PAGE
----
On Monday, Attorney General William Barr, acting more like defense counsel for a cornered president than the nation’s top law enforcement official, ordered a U.S. Attorney review the FBI's decision to open a counterintelligence investigation into alleged ties between Trump associates and Russia in 2016. This action, coupled with Barr’s previous reckless conduct, unwittingly promotes the interests of America’s enemies as Barr perpetuates dangerous conspiracy theories about secret Washington cabals and FBI corruption.
Often external forces are aided by both witting and unwitting parties inside our borders and even within our government.
Counterintelligence professionals often refer to their mission as “the three D’s:” detect, deter and defeat the efforts of foreign intelligence services targeting the United States. Per Executive Order 12333, our government’s lead counterintelligence agency is the Federal Bureau of Investigation. The counterintelligence program is the second most important priority for the FBI, just after preventing the next terror attack. FBI agents assigned to this work are hunters at heart. They seek and find those whose efforts would weaken our nation, make us more vulnerable to attack, undermine the rule of law and wreak havoc with our democracy.
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Often external forces are aided by both witting and unwitting parties inside our borders and even within our government. Such insiders need not be recruited nor even capable of finding Russia or China on a map. Frequently these players can neither foresee nor comprehend the consequences of their actions until long after the damage to our democracy has been done. When an adversary is aided in its cause by a fortuitous insider who required no energy or resources to cajole or coerce, the enemy views such serendipity as a gift. When that insider happens to be the attorney general of the United States, that gift is priceless.
As we all have learned, the FBI’s Counterintelligence Division, acting on classified data, allied intelligence, human sources and conduct occurring in plain view, opened a counterintelligence investigation to explore Russia’s attempts to interfere with the 2016 presidential election. The Russian efforts were later detailed in over two dozen federal grand jury indictments involving Russian intelligence officers and Russian nationals.
The FBI inquiry also included connections between the Trump campaign and known or suspected Russian government affiliated individuals. Those connections are detailed in over 100 pages of special counsel Robert Mueller’s report. Mueller’s inquiry was predicated by the FBI’s initial Russia investigation. Now, President Donald Trump and Barr seek to undermine Mueller’s findings by fueling doubt about the FBI’s decision to open the initial Russian case that led to a special counsel appointment. Back at the Kremlin, the vodka is flowing.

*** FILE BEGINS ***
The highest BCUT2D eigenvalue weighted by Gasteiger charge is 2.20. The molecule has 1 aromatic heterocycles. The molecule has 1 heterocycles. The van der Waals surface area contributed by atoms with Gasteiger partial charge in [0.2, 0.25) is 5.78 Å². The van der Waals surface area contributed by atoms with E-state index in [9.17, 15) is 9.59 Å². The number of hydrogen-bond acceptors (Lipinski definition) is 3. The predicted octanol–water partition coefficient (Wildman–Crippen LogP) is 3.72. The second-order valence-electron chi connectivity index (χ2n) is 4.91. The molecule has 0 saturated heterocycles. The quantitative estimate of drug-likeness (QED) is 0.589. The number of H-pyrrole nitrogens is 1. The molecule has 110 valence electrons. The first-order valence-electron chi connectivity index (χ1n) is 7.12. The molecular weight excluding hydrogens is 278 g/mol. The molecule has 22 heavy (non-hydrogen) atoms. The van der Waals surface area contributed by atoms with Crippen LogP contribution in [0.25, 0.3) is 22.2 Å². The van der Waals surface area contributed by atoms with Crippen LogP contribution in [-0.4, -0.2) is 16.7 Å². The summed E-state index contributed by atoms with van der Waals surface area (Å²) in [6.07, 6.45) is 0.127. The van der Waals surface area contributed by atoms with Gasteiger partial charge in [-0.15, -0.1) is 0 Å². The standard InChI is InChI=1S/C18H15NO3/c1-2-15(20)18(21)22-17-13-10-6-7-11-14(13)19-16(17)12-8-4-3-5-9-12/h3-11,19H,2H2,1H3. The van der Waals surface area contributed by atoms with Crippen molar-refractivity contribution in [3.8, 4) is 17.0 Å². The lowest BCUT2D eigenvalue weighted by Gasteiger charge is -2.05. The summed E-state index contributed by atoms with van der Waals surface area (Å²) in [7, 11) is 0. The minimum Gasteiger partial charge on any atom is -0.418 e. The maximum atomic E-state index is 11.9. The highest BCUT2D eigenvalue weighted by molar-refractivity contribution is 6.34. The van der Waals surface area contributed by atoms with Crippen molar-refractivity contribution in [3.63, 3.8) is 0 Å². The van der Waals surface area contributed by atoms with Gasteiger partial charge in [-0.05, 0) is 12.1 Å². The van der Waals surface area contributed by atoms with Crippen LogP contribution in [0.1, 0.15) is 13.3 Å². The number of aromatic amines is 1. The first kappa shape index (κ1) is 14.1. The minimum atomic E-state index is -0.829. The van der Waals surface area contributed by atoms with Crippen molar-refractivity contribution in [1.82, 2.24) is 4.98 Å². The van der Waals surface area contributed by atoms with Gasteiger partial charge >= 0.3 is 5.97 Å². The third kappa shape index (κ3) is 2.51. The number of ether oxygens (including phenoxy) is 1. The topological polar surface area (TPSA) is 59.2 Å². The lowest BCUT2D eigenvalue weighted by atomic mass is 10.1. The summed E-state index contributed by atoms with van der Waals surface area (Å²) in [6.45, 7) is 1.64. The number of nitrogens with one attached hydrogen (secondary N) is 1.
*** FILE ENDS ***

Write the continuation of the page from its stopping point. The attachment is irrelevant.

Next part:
Trump and Barr seek to undermine Mueller’s findings by fueling doubt about the FBI’s decision to open the initial Russian case. Back at the Kremlin, the vodka is flowing.
Barr instructed John Durham, a veteran and respected prosecutor and current U.S. Attorney for Connecticut, to examine the predication for the FBI’s Russia case. Choosing to use a hand-picked direct subordinate instead of simply tapping the more independent Department of Justice inspector general is suspicious on its own. When added to Barr’s other partisan conduct over the past few weeks, his decision is one more blow to a Justice Department and FBI that must function as independent, apolitical champions of the truth.
Barr has already etched his legacy as a politically motivated AG. He issued a misleading summary of the special counsel’s findings, unilaterally proclaimed there was “no collusion” between the campaign and Russia although Mueller limited his search to only criminal conspiracy and decided that Trump did not commit obstruction of justice despite Mueller specifically stating that the president could not be exonerated and had committed 10 acts that could constitute obstruction. Barr also chose to refer to lawful investigation of Russia’s influence in our presidential campaign as “spying,” knowing full well that the word implied illegal acts as alleged by his seeming client, President Donald Trump.
Barr occupies the cabinet position arguably most critical to preserving our unique form of government. More than any of his administration colleagues, the attorney general must be apolitical, independent and loyal only to the Constitution. The role is rightly described as “the people’s lawyer” because we count on the AG to uphold the rule of law so that the least among us may receive justice.
But instead, our current attorney general would have us believe the myth that some kind of deep state resides within the corridors of our most trusted institutions, a conspiracy theory the president’s supporters have repeatedly echoed. Despite ongoing related investigations by a capable DOJ inspector general, Barr wants us to believe, as does his boss, that our system is broken and that the only fix lies outside the practices and policies that served our democracy for centuries.
We don’t know if Barr’s decisions are malicious, self-serving or simply ignorant. But by perpetuating the president’s falsehoods and eroding Americans’ trust in our institutions, Barr has become the kind of threat capable of doing severe harm; he has become a threat from within.